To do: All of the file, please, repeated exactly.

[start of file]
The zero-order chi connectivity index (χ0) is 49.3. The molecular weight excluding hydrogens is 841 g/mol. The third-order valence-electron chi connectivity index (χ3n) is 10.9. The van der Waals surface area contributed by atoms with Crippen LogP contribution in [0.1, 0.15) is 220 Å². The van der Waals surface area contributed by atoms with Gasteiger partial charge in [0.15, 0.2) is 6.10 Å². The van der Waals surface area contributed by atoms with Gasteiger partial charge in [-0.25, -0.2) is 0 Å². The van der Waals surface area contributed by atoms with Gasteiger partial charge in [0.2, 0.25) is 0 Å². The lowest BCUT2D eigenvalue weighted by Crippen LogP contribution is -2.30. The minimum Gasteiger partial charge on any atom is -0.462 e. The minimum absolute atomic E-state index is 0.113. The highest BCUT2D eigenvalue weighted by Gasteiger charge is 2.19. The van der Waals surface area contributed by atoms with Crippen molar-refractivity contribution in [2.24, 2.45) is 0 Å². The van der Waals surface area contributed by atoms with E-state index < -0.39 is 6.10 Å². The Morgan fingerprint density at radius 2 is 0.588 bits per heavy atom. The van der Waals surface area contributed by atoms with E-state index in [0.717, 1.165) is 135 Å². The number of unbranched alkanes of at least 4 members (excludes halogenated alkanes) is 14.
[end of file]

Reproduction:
The zero-order chi connectivity index (χ0) is 49.3. The molecular weight excluding hydrogens is 841 g/mol. The third-order valence-electron chi connectivity index (χ3n) is 10.9. The van der Waals surface area contributed by atoms with Crippen LogP contribution in [0.1, 0.15) is 220 Å². The van der Waals surface area contributed by atoms with Gasteiger partial charge in [0.15, 0.2) is 6.10 Å². The van der Waals surface area contributed by atoms with Gasteiger partial charge in [-0.25, -0.2) is 0 Å². The van der Waals surface area contributed by atoms with Gasteiger partial charge in [0.2, 0.25) is 0 Å². The lowest BCUT2D eigenvalue weighted by Crippen LogP contribution is -2.30. The minimum Gasteiger partial charge on any atom is -0.462 e. The minimum absolute atomic E-state index is 0.113. The highest BCUT2D eigenvalue weighted by Gasteiger charge is 2.19. The van der Waals surface area contributed by atoms with Crippen molar-refractivity contribution in [2.24, 2.45) is 0 Å². The van der Waals surface area contributed by atoms with E-state index < -0.39 is 6.10 Å². The Morgan fingerprint density at radius 2 is 0.588 bits per heavy atom. The van der Waals surface area contributed by atoms with E-state index in [0.717, 1.165) is 135 Å². The number of unbranched alkanes of at least 4 members (excludes halogenated alkanes) is 14.